Infant Gas Remedies

By Kelly Smith
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Infant gas can be caused by excessive air swallowed during crying or the breakdown of undigested food. Along with burping and flatulence, gas can sometimes cause infants pain. Despite the discomfort it causes, gas is normal among both infants and adults and does not usually indicate a serious problem. Infant gas can be safely treated at home using natural or over-the-counter remedies, but you should consult with your baby's doctor before administering any treatment.

Proper Feeding Techniques

The way you feed your baby can help to prevent gas from forming. Babies should always be fed with their heads higher than their stomachs, according to Dr. Jennifer Shu of WebMD. This makes it easier for babies to burp air out because it allows the air to rise to the top of the stomach. Shu also recommends using bottles with slow-flow nipples and collapsible bags that prevent babies from swallowing unnecessary air, and allowing up to 10 minutes after eating before burping the infant to allow air time to separate from milk.

Over-the-Counter Remedy

Over-the-counter gas relief drops are available for infants. The main ingredient in these products is simethicone, which works by allowing gas bubbles to come together so that they are more easily removed, according to Drugs.com. When used as directed, simethicone does not have any major side effects.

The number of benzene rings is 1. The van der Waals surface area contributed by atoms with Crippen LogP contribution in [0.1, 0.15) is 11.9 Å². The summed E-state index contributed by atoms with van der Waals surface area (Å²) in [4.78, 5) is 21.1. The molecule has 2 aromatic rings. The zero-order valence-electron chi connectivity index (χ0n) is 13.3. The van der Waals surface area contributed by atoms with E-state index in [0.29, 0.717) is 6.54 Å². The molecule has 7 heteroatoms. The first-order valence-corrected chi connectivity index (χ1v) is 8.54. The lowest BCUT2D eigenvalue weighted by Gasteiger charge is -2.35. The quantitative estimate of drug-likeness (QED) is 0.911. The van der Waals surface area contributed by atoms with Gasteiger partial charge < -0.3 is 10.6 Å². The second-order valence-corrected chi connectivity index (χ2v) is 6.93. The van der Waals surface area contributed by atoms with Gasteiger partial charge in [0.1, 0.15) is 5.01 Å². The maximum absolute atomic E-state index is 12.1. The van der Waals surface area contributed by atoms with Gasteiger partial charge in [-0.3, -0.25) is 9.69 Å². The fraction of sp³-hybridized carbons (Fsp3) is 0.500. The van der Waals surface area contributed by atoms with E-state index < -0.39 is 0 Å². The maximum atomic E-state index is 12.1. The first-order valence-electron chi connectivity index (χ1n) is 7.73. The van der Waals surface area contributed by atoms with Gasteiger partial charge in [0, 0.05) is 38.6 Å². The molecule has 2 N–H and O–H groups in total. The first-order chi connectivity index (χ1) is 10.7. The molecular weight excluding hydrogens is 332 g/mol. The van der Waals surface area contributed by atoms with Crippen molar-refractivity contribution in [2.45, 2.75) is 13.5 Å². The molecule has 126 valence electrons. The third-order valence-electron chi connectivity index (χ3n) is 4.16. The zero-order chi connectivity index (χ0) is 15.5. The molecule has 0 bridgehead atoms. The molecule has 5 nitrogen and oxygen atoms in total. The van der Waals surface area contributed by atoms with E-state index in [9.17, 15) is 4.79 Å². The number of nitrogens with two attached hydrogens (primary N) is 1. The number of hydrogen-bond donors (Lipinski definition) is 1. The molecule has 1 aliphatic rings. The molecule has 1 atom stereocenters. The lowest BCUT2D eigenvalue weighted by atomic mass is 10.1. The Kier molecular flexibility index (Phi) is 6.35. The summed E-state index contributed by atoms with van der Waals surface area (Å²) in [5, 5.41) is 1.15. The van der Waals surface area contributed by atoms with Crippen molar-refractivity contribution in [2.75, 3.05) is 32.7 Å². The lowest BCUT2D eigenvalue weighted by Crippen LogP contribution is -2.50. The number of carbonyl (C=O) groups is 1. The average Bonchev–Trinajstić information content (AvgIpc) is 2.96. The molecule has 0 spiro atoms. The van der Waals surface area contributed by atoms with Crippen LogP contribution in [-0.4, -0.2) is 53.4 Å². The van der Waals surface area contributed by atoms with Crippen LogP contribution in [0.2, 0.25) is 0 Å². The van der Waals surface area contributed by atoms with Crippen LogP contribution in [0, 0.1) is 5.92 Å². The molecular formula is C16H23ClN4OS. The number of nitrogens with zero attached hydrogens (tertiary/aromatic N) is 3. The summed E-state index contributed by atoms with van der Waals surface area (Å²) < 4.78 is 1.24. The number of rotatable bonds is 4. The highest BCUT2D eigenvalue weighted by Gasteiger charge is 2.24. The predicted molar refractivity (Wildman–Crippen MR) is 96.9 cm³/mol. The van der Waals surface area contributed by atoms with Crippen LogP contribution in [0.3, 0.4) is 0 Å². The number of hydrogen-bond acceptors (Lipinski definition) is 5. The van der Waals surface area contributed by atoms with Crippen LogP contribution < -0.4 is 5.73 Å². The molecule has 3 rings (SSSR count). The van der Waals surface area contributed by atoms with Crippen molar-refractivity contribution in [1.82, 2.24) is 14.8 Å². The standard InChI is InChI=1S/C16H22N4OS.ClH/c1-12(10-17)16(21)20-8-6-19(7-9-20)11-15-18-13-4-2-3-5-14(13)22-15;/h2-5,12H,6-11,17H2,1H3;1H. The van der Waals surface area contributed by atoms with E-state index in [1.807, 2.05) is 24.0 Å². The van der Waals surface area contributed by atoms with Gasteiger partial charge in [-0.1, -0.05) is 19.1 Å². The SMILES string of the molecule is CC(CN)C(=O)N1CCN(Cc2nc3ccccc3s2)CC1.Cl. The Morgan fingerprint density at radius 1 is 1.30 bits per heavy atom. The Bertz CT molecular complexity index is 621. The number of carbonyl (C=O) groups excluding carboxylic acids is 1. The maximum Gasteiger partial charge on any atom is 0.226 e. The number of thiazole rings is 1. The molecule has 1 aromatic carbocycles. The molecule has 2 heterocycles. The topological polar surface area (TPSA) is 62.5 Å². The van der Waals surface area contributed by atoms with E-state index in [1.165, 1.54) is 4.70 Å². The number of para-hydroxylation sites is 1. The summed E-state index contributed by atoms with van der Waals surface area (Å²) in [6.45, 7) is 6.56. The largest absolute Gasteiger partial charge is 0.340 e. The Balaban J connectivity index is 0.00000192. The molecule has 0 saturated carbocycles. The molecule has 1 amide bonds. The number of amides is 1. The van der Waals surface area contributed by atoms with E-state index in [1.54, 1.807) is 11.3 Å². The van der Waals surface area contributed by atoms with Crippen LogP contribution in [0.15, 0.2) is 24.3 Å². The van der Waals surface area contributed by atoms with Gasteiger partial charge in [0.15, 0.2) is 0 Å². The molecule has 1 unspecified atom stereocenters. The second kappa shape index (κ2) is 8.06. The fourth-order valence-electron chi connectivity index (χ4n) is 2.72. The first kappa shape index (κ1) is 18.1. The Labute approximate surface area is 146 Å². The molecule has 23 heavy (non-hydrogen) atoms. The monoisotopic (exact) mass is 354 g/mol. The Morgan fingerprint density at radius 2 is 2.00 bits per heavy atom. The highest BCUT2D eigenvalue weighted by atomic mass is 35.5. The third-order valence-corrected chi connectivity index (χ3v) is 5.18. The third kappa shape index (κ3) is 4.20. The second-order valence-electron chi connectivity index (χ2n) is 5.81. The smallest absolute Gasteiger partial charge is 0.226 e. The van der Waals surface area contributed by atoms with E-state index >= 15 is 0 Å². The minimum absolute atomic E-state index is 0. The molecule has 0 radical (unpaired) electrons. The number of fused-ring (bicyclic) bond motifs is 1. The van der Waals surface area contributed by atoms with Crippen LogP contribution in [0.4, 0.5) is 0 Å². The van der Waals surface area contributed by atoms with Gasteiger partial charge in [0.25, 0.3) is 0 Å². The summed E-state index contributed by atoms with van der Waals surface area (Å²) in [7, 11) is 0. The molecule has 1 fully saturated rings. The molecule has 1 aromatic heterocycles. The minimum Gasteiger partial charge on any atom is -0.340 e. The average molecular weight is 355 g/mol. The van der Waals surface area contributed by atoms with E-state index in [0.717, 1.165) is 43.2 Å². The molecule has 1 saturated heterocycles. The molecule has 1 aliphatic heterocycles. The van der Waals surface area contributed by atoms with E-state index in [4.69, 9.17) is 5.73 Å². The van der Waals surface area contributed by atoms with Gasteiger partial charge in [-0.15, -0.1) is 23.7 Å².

Natural Remedy

Gripe water is an herbal remedy that may help relieve infant gas. The main ingredients are dill and water, though products may contain also contain other herbs, such as ginger or fennel, according to WebMD. Gripe water is believed to settle infants' stomachs, but it is not regulated by the Food and Drug Administration, so check with your doctor before using it.

Massage

Massage may also work out infant gas. To massage an infant's stomach, Massage Today recommends beginning at the infant's chest and using both hands to rub in a heart-shaped motion toward the stomach. Placing an infant on her stomach and rubbing her back may also help to relieve gas, according to WebMD.

About the Author

Kelly Smith has been writing professionally since 2010. She writes for various websites, specializing in health and literature. Smith is a certified pharmacy technician with more than five years of professional experience. She holds a Bachelor of Arts in English with a minor in multimedia communications from Regent University in Virginia Beach, Virginia.